Writing With a Process

Getting Ready

Writing an article, for example, can be “a piece of cake” or “a piece of work.” The choice belongs to the writer (you). An article is a written prose composition on a specific topic, usually nonfiction, and used as part of a newspaper, magazine, book, or similar publication such as HubPages. Let us explore an approach to writing an article without all of the complexities.

These are the main parts of a composition (an organized piece of writing):

1. Introduction (Beginning)

2. Body (Middle and main part with all of the details)

3. Conclusion (End)

When you finish writing your article, it should have the three parts above. The number of paragraphs you write should depend on the amount of information you plan to include in your article.


After choosing an appropriate subject, you are ready to brainstorm, plan, and organize your writing. We will use a writing process to help with that. These are five stages of a writing process:

1. Prewriting

2. Drafting/writing

3. Proofreading and Revising

4. Editing

5. Publishing

Skipping the stages can be very tempting. You may want to just start writing your composition as ideas pop into your head, but it is not advisable unless you are a practiced writer. Many professionals can mentally organize and keep a photographic memory of it all. Personally, I need a “recipe” before my eyes--and that is the process above--along with all of my developments.

Understanding the Writing Process

1. The prewriting stage is where you choose and narrow a writing subject, brainstorm and write down as many ideas as you can, weed out (delete) unwanted ideas and add any new ones, logically organize your ideas, and use them to create a working outline, which is also like a recipe. You may revise your outline anytime you wish as long as your composition reflects the changes. (See an outline model below.)

Research, using reliable sources, to get more information from the experts. If you are an expert, or have full knowledge of your subject, you may, or may not, need to research. If your subject is "Breakfast Food Southerners (USA) Like," and you are from the South, this would be common knowledge for you, and would not require research. However, if your subject is "Why Women Cry for No Apparent Reasons," it is advisable that you base your article on research, not personal opinions.

2. The drafting/writing stage is where the writing of the composition begins. Follow your outline to include your chosen subtopics and to keep your writing organized.

So, you have written your article, and it is time to publish it. Wrong! Wrong! Wrong! The biggest mistake you can make is to stop the process here. This is a common mistake that many writers make. PLEASE, DO NOT DO IT! Continue the writing process.

3. The proofreading and revision stage is an extremely important, and often omitted, stage. This is where you get it all right. Kick out that sentence that is not related to your topic. Get rid of the bad grammar: Make your verbs agree with your subjects. Delete wordy sentences that do not say anything. Rewrite paragraph #2, for example, with more clarity. Correct all misspelled words. Improve word choice by deleting the vague and putting in specific, colorful, and meaningful ones. Delete slang and use Standard English words and phrases. Ask a reliable friend to proof your work after you have done your best to proof and revise it yourself. Use “Spell and Grammar Check” only after completing these efforts. Spelling and Grammar Check should never precede what you are able to do yourself. This list can go on and on, but use a lot of common sense to revise your article to reflect improvement. You will end with a polished article that you will be proud of. The writing process is almost complete.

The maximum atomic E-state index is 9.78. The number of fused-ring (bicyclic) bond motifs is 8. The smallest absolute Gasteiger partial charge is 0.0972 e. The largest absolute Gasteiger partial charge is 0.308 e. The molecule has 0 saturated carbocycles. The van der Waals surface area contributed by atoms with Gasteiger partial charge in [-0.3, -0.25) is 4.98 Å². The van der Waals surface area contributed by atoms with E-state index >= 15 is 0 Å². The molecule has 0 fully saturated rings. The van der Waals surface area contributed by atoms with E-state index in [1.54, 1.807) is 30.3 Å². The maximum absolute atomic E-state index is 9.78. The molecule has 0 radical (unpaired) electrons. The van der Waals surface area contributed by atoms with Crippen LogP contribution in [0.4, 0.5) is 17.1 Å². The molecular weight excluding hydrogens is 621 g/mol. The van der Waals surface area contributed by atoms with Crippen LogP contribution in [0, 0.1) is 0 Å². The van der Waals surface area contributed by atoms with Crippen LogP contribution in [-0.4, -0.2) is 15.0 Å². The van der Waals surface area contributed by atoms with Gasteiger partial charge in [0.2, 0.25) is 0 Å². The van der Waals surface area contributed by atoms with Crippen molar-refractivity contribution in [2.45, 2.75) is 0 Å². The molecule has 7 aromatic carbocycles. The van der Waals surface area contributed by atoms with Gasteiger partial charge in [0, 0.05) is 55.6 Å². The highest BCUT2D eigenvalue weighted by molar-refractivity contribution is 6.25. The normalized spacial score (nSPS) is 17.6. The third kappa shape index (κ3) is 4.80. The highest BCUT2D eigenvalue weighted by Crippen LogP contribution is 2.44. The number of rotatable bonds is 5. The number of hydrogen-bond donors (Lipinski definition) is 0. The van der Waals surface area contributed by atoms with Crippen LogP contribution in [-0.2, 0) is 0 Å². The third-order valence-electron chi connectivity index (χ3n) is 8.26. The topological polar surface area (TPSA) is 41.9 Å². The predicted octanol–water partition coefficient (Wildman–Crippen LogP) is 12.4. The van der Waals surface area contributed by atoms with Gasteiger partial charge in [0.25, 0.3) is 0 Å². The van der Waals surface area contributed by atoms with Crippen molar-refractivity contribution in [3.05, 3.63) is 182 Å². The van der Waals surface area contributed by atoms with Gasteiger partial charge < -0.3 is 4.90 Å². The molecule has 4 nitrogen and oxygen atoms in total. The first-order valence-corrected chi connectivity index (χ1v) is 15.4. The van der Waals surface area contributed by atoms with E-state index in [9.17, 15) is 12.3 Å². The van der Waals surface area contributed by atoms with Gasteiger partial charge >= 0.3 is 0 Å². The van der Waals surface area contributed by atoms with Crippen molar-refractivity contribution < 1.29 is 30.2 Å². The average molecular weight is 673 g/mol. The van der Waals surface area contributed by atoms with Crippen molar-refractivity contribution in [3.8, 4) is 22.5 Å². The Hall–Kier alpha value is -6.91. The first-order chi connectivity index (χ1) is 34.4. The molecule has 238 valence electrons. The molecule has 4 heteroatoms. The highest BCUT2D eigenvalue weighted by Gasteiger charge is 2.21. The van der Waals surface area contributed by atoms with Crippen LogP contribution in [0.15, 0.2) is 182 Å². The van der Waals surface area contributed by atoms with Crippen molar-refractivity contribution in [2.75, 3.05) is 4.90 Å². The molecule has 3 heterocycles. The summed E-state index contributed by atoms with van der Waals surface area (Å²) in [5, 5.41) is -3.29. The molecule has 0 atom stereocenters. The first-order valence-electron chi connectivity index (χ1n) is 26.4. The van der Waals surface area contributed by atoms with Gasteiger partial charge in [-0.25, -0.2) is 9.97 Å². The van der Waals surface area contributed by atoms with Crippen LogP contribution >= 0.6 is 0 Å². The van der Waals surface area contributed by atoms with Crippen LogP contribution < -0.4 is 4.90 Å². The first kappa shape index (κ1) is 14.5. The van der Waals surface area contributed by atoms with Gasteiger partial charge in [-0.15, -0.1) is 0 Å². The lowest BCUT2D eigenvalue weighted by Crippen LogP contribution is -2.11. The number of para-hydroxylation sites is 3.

4. Next, apply the editing stage. In the rush and excitement of finally approaching the end of your work, you type faster with your mind on the finished product. Quite naturally, you are apt to make a few minor errors in spacing, punctuation, capitalization, or spelling. Edit them and read your final draft as many times as you wish to rule out any missed errors and to feel good about your writing. If you are satisfied, say, “Well done!”

The final stage of the writing process is publishing. If you were in a classroom, you would publish by passing in your work to your teacher or sharing with your classmates. If you were writing an article for your local newspaper, you would mail a copy of the final draft to the editors. If you were at a board meeting, you would get the powerpoint ready and make your presentation before the other members. If you are writing for HubPages, just click on the “Publish” button and smile! This final stage is as easy as a snapshot.

Conclusion

I cannot express enough how important it is to follow a writing process to guide you through your article. While all of the stages are very important, most beginning writers make the terrible mistake of not proofreading and revising (#3) and going through the final cleanup of editing (#4) before publishing their articles. When you take care of these too-often-omitted stages, you will attract more readers who would likely read your entire publication. Happy writing!

Outline Model

The Parts of a Business Letter

A. Heading

B. Inside Address

C. Salutation

D. Body

E. Closing

F. Signature

Suggestions: Write a one-paragraph introduction, a paragraph on each subtopic, and a closing or summary paragraph; and you will have an article on “The Parts of a Business letter." If you feel the need to write more than one paragraph on any subtopic, this would be acceptable. Adding colorful illustrations would be like putting frosting on a cake.Thoroughness and appropriate creativity are encouraged.